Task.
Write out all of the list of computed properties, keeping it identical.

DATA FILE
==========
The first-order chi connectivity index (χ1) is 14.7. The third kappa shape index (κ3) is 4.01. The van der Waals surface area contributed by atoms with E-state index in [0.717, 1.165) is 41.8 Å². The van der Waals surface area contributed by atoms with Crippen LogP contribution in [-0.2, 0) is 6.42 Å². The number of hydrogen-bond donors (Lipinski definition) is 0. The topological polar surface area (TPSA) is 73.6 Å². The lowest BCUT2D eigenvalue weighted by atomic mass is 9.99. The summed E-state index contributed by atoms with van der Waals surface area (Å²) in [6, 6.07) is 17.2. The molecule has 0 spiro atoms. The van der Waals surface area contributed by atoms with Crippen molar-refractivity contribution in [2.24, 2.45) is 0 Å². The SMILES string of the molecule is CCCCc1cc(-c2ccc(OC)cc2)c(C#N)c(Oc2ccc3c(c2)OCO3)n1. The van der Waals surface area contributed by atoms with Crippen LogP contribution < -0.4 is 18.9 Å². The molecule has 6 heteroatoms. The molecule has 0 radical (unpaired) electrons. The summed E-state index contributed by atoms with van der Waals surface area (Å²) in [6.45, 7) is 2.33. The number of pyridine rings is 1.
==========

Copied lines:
The first-order chi connectivity index (χ1) is 14.7. The third kappa shape index (κ3) is 4.01. The van der Waals surface area contributed by atoms with E-state index in [0.717, 1.165) is 41.8 Å². The van der Waals surface area contributed by atoms with Crippen LogP contribution in [-0.2, 0) is 6.42 Å². The number of hydrogen-bond donors (Lipinski definition) is 0. The topological polar surface area (TPSA) is 73.6 Å². The lowest BCUT2D eigenvalue weighted by atomic mass is 9.99. The summed E-state index contributed by atoms with van der Waals surface area (Å²) in [6, 6.07) is 17.2. The molecule has 0 spiro atoms. The van der Waals surface area contributed by atoms with Crippen molar-refractivity contribution in [2.24, 2.45) is 0 Å². The SMILES string of the molecule is CCCCc1cc(-c2ccc(OC)cc2)c(C#N)c(Oc2ccc3c(c2)OCO3)n1. The van der Waals surface area contributed by atoms with Crippen LogP contribution < -0.4 is 18.9 Å². The molecule has 6 heteroatoms. The molecule has 0 radical (unpaired) electrons. The summed E-state index contributed by atoms with van der Waals surface area (Å²) in [6.45, 7) is 2.33. The number of pyridine rings is 1.